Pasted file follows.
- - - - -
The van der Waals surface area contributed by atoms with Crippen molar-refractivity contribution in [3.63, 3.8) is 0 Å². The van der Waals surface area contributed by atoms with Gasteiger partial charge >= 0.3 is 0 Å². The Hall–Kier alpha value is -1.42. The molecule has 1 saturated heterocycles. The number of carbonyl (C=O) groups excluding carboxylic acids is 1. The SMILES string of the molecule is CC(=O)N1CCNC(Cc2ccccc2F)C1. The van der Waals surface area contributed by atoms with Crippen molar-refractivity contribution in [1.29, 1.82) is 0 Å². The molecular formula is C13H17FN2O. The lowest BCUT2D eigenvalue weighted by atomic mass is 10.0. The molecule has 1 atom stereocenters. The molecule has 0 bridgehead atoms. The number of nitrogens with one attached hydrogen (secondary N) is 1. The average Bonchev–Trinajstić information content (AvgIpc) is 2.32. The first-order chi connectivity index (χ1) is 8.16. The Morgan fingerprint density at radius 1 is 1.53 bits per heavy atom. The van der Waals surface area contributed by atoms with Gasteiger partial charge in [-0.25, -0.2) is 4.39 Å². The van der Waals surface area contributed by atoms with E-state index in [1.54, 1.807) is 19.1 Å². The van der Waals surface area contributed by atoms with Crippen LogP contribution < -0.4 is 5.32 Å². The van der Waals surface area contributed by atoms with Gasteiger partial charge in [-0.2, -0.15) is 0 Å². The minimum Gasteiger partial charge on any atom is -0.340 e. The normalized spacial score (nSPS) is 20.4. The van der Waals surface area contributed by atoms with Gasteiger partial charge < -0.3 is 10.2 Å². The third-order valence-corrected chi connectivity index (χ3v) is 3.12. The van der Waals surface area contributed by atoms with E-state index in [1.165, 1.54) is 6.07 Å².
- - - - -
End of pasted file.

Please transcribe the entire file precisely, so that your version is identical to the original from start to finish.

The van der Waals surface area contributed by atoms with Crippen molar-refractivity contribution in [3.63, 3.8) is 0 Å². The van der Waals surface area contributed by atoms with Gasteiger partial charge >= 0.3 is 0 Å². The Hall–Kier alpha value is -1.42. The molecule has 1 saturated heterocycles. The number of carbonyl (C=O) groups excluding carboxylic acids is 1. The SMILES string of the molecule is CC(=O)N1CCNC(Cc2ccccc2F)C1. The van der Waals surface area contributed by atoms with Crippen molar-refractivity contribution in [1.29, 1.82) is 0 Å². The molecular formula is C13H17FN2O. The lowest BCUT2D eigenvalue weighted by atomic mass is 10.0. The molecule has 1 atom stereocenters. The molecule has 0 bridgehead atoms. The number of nitrogens with one attached hydrogen (secondary N) is 1. The average Bonchev–Trinajstić information content (AvgIpc) is 2.32. The first-order chi connectivity index (χ1) is 8.16. The Morgan fingerprint density at radius 1 is 1.53 bits per heavy atom. The van der Waals surface area contributed by atoms with Gasteiger partial charge in [-0.25, -0.2) is 4.39 Å². The van der Waals surface area contributed by atoms with E-state index in [1.54, 1.807) is 19.1 Å². The van der Waals surface area contributed by atoms with Crippen LogP contribution < -0.4 is 5.32 Å². The van der Waals surface area contributed by atoms with Gasteiger partial charge in [-0.2, -0.15) is 0 Å². The minimum Gasteiger partial charge on any atom is -0.340 e. The normalized spacial score (nSPS) is 20.4. The van der Waals surface area contributed by atoms with Gasteiger partial charge < -0.3 is 10.2 Å². The third-order valence-corrected chi connectivity index (χ3v) is 3.12. The van der Waals surface area contributed by atoms with E-state index in [1.165, 1.54) is 6.07 Å².